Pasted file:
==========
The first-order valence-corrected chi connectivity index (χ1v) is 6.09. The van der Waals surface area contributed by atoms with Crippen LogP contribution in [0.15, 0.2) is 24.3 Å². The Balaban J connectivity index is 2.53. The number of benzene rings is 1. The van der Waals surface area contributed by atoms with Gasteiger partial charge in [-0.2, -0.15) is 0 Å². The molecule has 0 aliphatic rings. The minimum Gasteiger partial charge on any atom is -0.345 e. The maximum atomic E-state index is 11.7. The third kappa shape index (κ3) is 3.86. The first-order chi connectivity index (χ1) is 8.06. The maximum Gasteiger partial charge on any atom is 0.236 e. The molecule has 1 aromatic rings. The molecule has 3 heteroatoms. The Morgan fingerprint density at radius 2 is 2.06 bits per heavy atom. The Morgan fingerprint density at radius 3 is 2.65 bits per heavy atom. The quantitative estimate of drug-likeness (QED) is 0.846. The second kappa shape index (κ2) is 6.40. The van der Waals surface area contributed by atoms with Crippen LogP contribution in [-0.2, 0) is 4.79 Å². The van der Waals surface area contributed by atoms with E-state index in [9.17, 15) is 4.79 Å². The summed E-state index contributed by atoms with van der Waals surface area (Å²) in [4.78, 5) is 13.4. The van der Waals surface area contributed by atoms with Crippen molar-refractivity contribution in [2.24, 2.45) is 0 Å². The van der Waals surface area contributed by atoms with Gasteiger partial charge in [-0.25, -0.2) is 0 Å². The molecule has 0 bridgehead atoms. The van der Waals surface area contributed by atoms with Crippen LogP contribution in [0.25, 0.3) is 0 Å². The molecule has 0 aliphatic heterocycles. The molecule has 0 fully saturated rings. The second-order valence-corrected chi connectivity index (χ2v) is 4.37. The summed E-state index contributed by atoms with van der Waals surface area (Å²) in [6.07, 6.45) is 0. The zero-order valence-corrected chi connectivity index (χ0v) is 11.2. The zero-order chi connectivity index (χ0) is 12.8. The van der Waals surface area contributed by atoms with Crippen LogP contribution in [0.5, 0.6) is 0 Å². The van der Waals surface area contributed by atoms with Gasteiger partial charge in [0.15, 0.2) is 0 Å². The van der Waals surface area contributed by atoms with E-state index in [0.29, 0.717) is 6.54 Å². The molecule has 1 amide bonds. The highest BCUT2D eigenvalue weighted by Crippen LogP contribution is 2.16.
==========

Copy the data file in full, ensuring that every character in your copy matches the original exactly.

The first-order valence-corrected chi connectivity index (χ1v) is 6.09. The van der Waals surface area contributed by atoms with Crippen LogP contribution in [0.15, 0.2) is 24.3 Å². The Balaban J connectivity index is 2.53. The number of benzene rings is 1. The van der Waals surface area contributed by atoms with Gasteiger partial charge in [-0.2, -0.15) is 0 Å². The molecule has 0 aliphatic rings. The minimum Gasteiger partial charge on any atom is -0.345 e. The maximum atomic E-state index is 11.7. The third kappa shape index (κ3) is 3.86. The first-order chi connectivity index (χ1) is 8.06. The maximum Gasteiger partial charge on any atom is 0.236 e. The molecule has 1 aromatic rings. The molecule has 3 heteroatoms. The Morgan fingerprint density at radius 2 is 2.06 bits per heavy atom. The Morgan fingerprint density at radius 3 is 2.65 bits per heavy atom. The quantitative estimate of drug-likeness (QED) is 0.846. The second kappa shape index (κ2) is 6.40. The van der Waals surface area contributed by atoms with Crippen LogP contribution in [-0.2, 0) is 4.79 Å². The van der Waals surface area contributed by atoms with E-state index in [9.17, 15) is 4.79 Å². The summed E-state index contributed by atoms with van der Waals surface area (Å²) in [4.78, 5) is 13.4. The van der Waals surface area contributed by atoms with Crippen molar-refractivity contribution in [2.24, 2.45) is 0 Å². The van der Waals surface area contributed by atoms with Gasteiger partial charge in [-0.25, -0.2) is 0 Å². The molecule has 0 bridgehead atoms. The van der Waals surface area contributed by atoms with Crippen LogP contribution in [0.25, 0.3) is 0 Å². The molecule has 0 aliphatic heterocycles. The molecule has 0 fully saturated rings. The second-order valence-corrected chi connectivity index (χ2v) is 4.37. The summed E-state index contributed by atoms with van der Waals surface area (Å²) in [6.07, 6.45) is 0. The zero-order valence-corrected chi connectivity index (χ0v) is 11.2. The zero-order chi connectivity index (χ0) is 12.8. The van der Waals surface area contributed by atoms with Crippen LogP contribution in [0.5, 0.6) is 0 Å². The van der Waals surface area contributed by atoms with Gasteiger partial charge in [0.15, 0.2) is 0 Å². The van der Waals surface area contributed by atoms with E-state index in [0.29, 0.717) is 6.54 Å². The molecule has 1 amide bonds. The highest BCUT2D eigenvalue weighted by Crippen LogP contribution is 2.16.